December 2015. For a few weeks over Christmas and New Year children of all ages enjoyed skating at the Calverley Gardens Ice Rink. Blue lights shone down on the ice. White tents around the edge conjured up snowy peaks above a valley. Festive songs sounded out from speakers. Skaters circled round – crawling or racing, careful or reckless. There were near misses, tumbles and lots of laughter.
December 21st 1875. 140 years ago a roller skating rink opened on Grove Hill Road, only a short distance away. On that first day several hundred people entered the large, plain building through a long, covered arcade decorated with mosaic tiles. Having paid a shilling for admission and sixpence to hire skates, they headed onto the smooth asphalt floor, where they skated by gaslight, to music from Mr Johnson’s band. Experts from London were on hand to give demonstrations and assistants to help anyone who fell over. Just as now, there were crawlers and racers, near misses and tumbles, plenty of laughter.
Roller skating dates back as far as the mid 18th century. However its popularity grew after 1863, when American George Plimpton developed four-wheeled skates which allowed the wearer to glide, turn and go backwards much more easily. Rinkomania swept America and soon crossed the Atlantic; by the mid-1870s rinks were opening all over England.
The Tunbridge Wells rink proved very popular – it attracted visitors to the town, brought together people from all sections of society and offered young men and women the opportunity to escape their chaperones and get close to each other. In May 1877 The Courier reported that a local clergyman had preached against ‘the demoralising influences of the evening assemblies at the rink’. However, the newspaper commented that naughty people would be naughty anywhere and behaviour at the rink was no worse than at the theatre or music hall. (Apart, that is, from one ‘repeated instance of somewhat advanced courtship’!).
If skaters wanted to take a break, they could watch from the spectators’ gallery, or enjoy refreshments in the buffet. From autumn 1876 these included including beer, cider and wine, provided by local greengrocer William Meggy. (The magistrates refused to issue him with a licence which would have also allowed him to offer spirits and porter).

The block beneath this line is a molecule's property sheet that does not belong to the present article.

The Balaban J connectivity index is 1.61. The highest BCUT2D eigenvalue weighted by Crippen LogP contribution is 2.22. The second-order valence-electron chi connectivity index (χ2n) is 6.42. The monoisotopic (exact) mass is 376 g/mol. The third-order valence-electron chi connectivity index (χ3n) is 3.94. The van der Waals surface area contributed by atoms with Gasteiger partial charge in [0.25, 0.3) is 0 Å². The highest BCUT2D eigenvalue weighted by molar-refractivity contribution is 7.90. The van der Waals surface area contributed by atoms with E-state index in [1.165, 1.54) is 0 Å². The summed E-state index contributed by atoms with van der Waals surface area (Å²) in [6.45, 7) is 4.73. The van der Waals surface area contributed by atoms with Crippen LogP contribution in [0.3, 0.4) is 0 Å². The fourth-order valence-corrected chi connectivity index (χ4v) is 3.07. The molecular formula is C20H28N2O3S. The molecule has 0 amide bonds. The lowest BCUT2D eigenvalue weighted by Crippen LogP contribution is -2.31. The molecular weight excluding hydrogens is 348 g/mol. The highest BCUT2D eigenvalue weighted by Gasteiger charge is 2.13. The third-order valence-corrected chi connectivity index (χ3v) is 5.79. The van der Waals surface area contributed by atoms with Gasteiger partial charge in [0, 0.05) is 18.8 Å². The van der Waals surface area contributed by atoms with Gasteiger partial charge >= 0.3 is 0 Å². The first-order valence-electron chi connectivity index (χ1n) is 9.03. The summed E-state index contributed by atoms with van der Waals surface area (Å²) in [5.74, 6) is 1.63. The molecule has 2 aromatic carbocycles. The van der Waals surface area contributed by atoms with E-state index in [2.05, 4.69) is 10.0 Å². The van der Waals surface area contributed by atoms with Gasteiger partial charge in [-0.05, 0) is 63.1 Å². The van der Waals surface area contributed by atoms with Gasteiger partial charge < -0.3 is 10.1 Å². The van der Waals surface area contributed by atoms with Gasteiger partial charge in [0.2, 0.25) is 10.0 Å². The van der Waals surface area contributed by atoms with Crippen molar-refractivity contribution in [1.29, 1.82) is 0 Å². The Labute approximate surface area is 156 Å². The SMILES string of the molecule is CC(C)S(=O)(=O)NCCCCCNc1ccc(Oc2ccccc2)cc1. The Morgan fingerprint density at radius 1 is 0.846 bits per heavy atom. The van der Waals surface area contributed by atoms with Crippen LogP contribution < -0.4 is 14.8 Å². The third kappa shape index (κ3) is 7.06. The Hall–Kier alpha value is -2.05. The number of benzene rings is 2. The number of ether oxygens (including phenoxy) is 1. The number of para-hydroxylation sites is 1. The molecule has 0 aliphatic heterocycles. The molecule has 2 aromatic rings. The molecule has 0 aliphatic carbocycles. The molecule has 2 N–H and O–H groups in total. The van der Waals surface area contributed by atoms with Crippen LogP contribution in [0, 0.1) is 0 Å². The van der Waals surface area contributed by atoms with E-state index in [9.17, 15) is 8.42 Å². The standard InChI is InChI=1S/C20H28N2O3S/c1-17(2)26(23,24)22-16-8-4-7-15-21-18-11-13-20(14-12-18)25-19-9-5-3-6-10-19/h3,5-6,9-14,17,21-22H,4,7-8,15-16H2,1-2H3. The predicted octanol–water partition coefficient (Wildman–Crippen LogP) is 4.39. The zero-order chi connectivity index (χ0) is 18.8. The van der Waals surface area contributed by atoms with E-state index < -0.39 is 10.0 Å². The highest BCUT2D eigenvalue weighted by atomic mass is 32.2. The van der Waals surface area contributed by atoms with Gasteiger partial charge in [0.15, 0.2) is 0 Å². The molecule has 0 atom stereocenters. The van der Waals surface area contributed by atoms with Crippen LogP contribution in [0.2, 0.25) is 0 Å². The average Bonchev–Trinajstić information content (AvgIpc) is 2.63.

In addition to skating competitions and fancy dress soirees, a wide variety of entertainments were held in the large hall. These included band concerts and attractions such as ‘The African Blondin’, who performed on the high rope, and Herr Holtum, ‘The Cannon Ball King’, who balanced cannon balls on his head and even caught one that was fired straight at him.
By the mid-1880s the popularity of roller skating was in decline. In 1884 the Tunbridge Wells Skating Company went into liquidation, the rink was sold at auction and the building taken over by the Kent & Sussex Courier, who housed their printing machinery there. However interest in the sport revived some years later, both nationally and locally, and in 1909 the ‘American Skating Palace’ opened on Culverden Down in St John’s. The proprietor was American entrepreneur and former horse breeder Louis Napoleon Schoenfield, whose company also owned rinks in St Leonards, Plymouth, Exeter, Maida Vale and on the Aldwych.
In advertisements it was claimed that the new rink was the largest outside London. Its maple floor, imported specially from America, covered 16,000 square feet (a much larger area than the earlier rink) and there was seating for several thousand spectators. Admission was still one shilling, but there was electric light instead of gas, and skates now had ball bearings, making them even more manoeuvrable. “Tunbridge Wells has succumbed to Rinkomania as badly as any town in the kingdom” reported The Courier in November 1909. As well as regular skating sessions, to music from military bands, there were speed skating races, exhibitions of fancy skating and rink hockey matches.
However, once again roller skating was not as profitable as had been hoped and in 1911 Mr Schoenfield appeared in the bankruptcy court in London. The main reason he gave for finding himself in this situation was that he had been ‘over confident’ in running his rinks.
The Tunbridge Wells rink continued to operate under local ownership for another couple of years, although in 1913 skating gave way to the Cinema de Luxe. Early in the First World War 250 soldiers were billeted in the building before they headed overseas and local recruits were drilled there. In December 1914 it was one of eight venues where solders were entertained to a lavish Christmas lunch. (This was the subject of a previous blog post).
- The 1875 Skating Rink was designed by architect Henry H Cronk, who was also responsible for the Great Hall (completed in 1872).
This is very interesting Anne. A good read! Xx